Daily briefs of the top news stories impacting Christians around the world.
In today's edition:
Pope Urges End to Mosul's Christian Killings
Zenit reports that the deadly violence against Christians in Mosul has again caught the Vatican's attention. Pope Benedict XVI called on the Iraqi government Friday to end the "tragic news" coming out of the city, where at least eight Christians were killed in the last two weeks. The city's Christian population has declined significantly since 2000, when violence began the mass emigration of Christians. "I often prayed for all the victims of those attacks and today I would like to join myself spiritually in prayer for peace and the restoration of security promoted by the council of bishops at Nineveh," the pope said Friday. "I am affectionately near to the Christians communities of the whole country," said Benedict XVI. "Do not weary of being a ferment for good for the homeland to which, for centuries, you have rightfully belonged!"
'I Am Not Ashamed' Campaign Hits News Outlets
The Christian Post reports that one Christian ministry is taking to secular media outlets to urge Christians to stand up for their faith. Answers in Genesis's "I Am Not Ashamed" campaign began on Monday, running commercials on Fox News, FoxNews.com and MSNBC.com. The spots feature a diverse cast of Christians saying they are "not ashamed of the Gospel," the Post reported. The group is also encouraging local churches to take up billboard campaigns with the message. Part of the campaign encourages Christians to visit the iamnotashamed.org website and upload videos of themselves reading or quoting the Bible, thereby producing the world's first online video Bible.
Australian Bishop Searches India for Priests
Religion News Service reports that a Catholic bishop has gone to India to find priests to work in a swath of Australia that stretches from tropical islands to the wilderness of the Australian outback. Bishop Brian Heenan of Rockhampton (in the state of Queensland) believes that Indian priests could help overcome an extreme shortage of native clergy. "These priests can come, please God, for maybe two years or three years and then, if all is going well, they will probably go back to India, and others will come and take their place," Heenan said. The bishop said he would also be happy to hear from priests elsewhere in the world who were interested in working in his diocese. He noted that other Australian bishops had gone "priest hunting." Australia's Catholic Church, like its Western counterparts, has seen dwindling numbers of priests joining the Church.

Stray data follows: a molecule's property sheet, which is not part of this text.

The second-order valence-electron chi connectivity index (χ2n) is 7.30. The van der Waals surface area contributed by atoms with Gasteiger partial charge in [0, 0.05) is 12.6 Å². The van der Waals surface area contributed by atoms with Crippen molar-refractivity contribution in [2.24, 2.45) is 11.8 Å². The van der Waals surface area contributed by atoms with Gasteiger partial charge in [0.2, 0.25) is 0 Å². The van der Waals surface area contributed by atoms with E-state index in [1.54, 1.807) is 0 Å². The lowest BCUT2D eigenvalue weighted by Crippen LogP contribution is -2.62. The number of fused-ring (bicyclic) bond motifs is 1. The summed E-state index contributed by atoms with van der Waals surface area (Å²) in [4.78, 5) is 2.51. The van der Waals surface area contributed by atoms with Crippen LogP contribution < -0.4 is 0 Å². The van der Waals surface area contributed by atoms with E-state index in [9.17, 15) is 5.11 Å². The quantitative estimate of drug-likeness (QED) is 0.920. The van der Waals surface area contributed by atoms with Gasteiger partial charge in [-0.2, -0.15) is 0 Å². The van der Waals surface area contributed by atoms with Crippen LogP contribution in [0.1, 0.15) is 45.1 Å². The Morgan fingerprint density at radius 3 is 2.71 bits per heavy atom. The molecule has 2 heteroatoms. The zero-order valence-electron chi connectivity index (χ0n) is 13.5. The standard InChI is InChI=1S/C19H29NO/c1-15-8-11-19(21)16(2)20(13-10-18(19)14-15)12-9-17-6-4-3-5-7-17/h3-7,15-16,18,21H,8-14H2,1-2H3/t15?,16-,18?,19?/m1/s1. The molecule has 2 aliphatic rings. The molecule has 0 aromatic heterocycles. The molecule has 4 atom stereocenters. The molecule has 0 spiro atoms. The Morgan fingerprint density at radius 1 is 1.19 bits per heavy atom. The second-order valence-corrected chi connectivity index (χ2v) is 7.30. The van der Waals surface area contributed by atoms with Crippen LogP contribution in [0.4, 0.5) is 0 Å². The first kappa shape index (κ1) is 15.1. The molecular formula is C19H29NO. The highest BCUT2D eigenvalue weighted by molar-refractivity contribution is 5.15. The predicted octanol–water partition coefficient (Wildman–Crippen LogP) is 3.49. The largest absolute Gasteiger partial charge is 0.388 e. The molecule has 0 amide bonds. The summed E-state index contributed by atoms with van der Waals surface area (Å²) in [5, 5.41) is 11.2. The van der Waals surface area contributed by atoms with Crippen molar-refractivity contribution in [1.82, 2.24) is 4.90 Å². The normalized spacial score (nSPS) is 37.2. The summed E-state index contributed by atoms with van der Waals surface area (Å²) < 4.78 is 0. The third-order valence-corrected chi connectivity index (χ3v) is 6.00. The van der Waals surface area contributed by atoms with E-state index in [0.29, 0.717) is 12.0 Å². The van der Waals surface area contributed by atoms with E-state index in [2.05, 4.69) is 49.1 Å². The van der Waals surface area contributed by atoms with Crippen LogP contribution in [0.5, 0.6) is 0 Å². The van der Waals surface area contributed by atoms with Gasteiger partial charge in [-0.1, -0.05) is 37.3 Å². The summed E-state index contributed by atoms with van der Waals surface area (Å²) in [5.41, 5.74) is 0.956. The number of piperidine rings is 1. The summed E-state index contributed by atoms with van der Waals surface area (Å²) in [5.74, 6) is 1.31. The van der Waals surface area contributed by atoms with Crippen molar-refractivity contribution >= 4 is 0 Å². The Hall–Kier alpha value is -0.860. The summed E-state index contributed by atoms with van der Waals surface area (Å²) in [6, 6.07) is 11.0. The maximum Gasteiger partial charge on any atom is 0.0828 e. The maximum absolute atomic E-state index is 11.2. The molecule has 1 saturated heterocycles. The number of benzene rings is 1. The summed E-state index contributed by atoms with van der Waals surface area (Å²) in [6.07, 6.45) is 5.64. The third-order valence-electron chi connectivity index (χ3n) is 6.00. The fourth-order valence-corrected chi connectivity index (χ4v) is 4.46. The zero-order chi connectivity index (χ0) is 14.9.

Tearfund Brings Aid to Remote Families in Haiti
Christian Today reports that relief group Tearfund is continuing its efforts to help earthquake survivors in Haiti. "We found families working incredibly hard to help one another with the few resources they have available, but the needs are enormous," David Bainbridge, Tearfund's Disaster Management Director. He said some of the remote areas, such as Léogâne and Gressier, had received no help since the Jan. 12 earthquake until Tearfund workers arrived. "This is a race against time as the impending rainy season will only make the situation worse for so many thousands of people who are already highly vulnerable." So far the group has delivered temporary shelter materials to more than 1,6000 families while other group members work towards rebuilding structures that can better withstand future tremors.